It’s been more than 20 years since I was diagnosed with colon cancer. In some ways, it still seems like yesterday. In other ways, it seems like a lifetime ago. But I’m living proof that yes, you can live a long life after cancer.
We’re all different: your cancer is different from mine. Even if you too face colon cancer, our two journeys may be similar, but no two cancer patients are exactly alike.
However, there’s a lot of hope for us cancer survivors. One of my favorite places in the world is the Cancer Survivors Park at the Kansas City Plaza because it has a lot of encouraging sayings like, “Always get a second opinion,” and “Never give up hope.” That’s what every cancer survivor needs to hear, on Day 1 and years later: There’s always hope.”
How has cancer affected your life?
I can’t think of one area of my life that cancer doesn’t impact these days, and that’s one effect of being a young cancer survivor. I think this may be unique to the fact I’m one of the AYAs with cancer (adolescent and young adult), because I’ve met other cancer survivors over the years who don’t feel the same way. They’ve been able to isolate the experience, and not have it affect absolutely everything.
For me, because I was diagnosed with cancer as a teenager—a time when I was still finding my way through life— it has impacted quite a bit. But, it’s not all negative. I’ve been fortunate to live a long life as a cancer survivor. In 22 years, there’s been a lot of good to come from my experience.
My caregiver, Mike, has been by my side for all 22 years. We had just started dating when I was diagnosed, and he’s stuck by me all these years. Being in a relationship when cancer hit strengthened our relationship, and it continues to strengthen our marriage. I know we’re fortunate, as many couples face marriage struggles and break up and/or divorce after cancer.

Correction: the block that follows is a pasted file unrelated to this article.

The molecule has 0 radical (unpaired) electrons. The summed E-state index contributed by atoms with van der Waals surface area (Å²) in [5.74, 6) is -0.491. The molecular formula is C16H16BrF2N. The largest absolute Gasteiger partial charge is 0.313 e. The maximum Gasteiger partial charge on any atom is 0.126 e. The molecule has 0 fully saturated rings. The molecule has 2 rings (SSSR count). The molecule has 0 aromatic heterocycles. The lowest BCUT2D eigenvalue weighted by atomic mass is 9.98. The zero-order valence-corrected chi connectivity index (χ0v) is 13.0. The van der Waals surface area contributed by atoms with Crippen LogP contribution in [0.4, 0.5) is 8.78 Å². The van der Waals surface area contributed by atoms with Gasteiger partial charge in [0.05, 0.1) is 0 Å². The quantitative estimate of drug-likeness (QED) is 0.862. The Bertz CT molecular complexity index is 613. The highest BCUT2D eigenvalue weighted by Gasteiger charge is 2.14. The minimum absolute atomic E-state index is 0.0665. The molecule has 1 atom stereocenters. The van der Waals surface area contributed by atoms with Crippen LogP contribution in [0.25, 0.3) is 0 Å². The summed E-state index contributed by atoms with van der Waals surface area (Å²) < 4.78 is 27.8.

But for us, it showed us that we’re strong and we can get through anything. Our mantra, “God’s Going to Take Care of Us” came about when I was sick, and we’ve said it to each other a lot over the years. As a result, we’re still close to this day, and we’re passionate about helping couples survive marriage.
I’m infertile due to an ovarian suspension cancer surgery, so when it came time for family planning, we chose to forego IVF, and we pursued adoption. I’d always had adoption in my heart, even before cancer entered the picture. Cancer solidified adoption as our path. I’ve now got the roles of both adoptive mom and foster mom, and I can trace them back to my cancer history. And while it’s not been a painless journey, I’m thankful I’ve lived a long life after cancer and that it opened the door for me to become a mom.
Body and Diet
It feels like everything about my body, body image and diet is tied to having survived colon cancer in some way. This is probably the area where I feel cancer’s effects the most. Here’s a glimpse into what I mean:
- I get annual colonoscopies now (because I have Lynch syndrome).
- I wear a daily estrogen patch (because I’ve had a total hysterectomy).
- I take 4-6 Imodium pills a day (on a good day).
- I see multiple doctors throughout the year for regular follow-ups.
- I experience frequent GI flare-ups due to food and stress.
- Bowel obstructions are not uncommon for me, some have led to hospitalization.
- I’m constantly experimenting with diet and which foods I can and cannot eat. I have LARS, which makes this complicated.
- I’ve said goodbye to a lot of fried foods, popcorn, and nuts/seeds. If I do eat these foods, it’s only a bite or two.